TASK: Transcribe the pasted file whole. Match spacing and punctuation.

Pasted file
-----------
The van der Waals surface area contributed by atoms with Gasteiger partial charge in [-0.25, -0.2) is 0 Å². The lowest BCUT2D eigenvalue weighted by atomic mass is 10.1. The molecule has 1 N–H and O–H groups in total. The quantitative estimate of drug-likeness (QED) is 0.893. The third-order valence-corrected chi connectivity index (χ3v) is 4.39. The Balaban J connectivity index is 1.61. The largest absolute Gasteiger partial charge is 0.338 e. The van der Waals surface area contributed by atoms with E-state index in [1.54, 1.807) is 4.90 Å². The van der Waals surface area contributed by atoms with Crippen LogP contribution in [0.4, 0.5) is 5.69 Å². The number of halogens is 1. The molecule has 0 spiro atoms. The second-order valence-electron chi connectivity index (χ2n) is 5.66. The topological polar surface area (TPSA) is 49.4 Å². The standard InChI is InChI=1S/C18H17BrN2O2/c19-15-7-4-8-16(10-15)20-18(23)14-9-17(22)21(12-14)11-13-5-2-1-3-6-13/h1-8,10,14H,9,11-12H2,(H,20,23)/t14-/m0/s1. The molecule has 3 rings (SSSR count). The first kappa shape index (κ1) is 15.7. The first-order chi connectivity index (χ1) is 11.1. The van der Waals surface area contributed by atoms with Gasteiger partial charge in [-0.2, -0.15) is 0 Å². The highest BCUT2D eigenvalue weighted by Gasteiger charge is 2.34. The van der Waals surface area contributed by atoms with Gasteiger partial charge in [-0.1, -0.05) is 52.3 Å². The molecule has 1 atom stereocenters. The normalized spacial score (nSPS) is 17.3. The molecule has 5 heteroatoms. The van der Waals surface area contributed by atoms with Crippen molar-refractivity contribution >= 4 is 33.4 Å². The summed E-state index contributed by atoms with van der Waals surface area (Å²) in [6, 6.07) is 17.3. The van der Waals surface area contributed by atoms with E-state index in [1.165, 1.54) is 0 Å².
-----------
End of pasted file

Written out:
The van der Waals surface area contributed by atoms with Gasteiger partial charge in [-0.25, -0.2) is 0 Å². The lowest BCUT2D eigenvalue weighted by atomic mass is 10.1. The molecule has 1 N–H and O–H groups in total. The quantitative estimate of drug-likeness (QED) is 0.893. The third-order valence-corrected chi connectivity index (χ3v) is 4.39. The Balaban J connectivity index is 1.61. The largest absolute Gasteiger partial charge is 0.338 e. The van der Waals surface area contributed by atoms with E-state index in [1.54, 1.807) is 4.90 Å². The van der Waals surface area contributed by atoms with Crippen LogP contribution in [0.4, 0.5) is 5.69 Å². The number of halogens is 1. The molecule has 0 spiro atoms. The second-order valence-electron chi connectivity index (χ2n) is 5.66. The topological polar surface area (TPSA) is 49.4 Å². The standard InChI is InChI=1S/C18H17BrN2O2/c19-15-7-4-8-16(10-15)20-18(23)14-9-17(22)21(12-14)11-13-5-2-1-3-6-13/h1-8,10,14H,9,11-12H2,(H,20,23)/t14-/m0/s1. The molecule has 3 rings (SSSR count). The first kappa shape index (κ1) is 15.7. The first-order chi connectivity index (χ1) is 11.1. The van der Waals surface area contributed by atoms with Gasteiger partial charge in [-0.2, -0.15) is 0 Å². The highest BCUT2D eigenvalue weighted by Gasteiger charge is 2.34. The van der Waals surface area contributed by atoms with Gasteiger partial charge in [-0.1, -0.05) is 52.3 Å². The molecule has 1 atom stereocenters. The normalized spacial score (nSPS) is 17.3. The molecule has 5 heteroatoms. The van der Waals surface area contributed by atoms with Crippen molar-refractivity contribution >= 4 is 33.4 Å². The summed E-state index contributed by atoms with van der Waals surface area (Å²) in [6, 6.07) is 17.3. The van der Waals surface area contributed by atoms with E-state index in [1.165, 1.54) is 0 Å².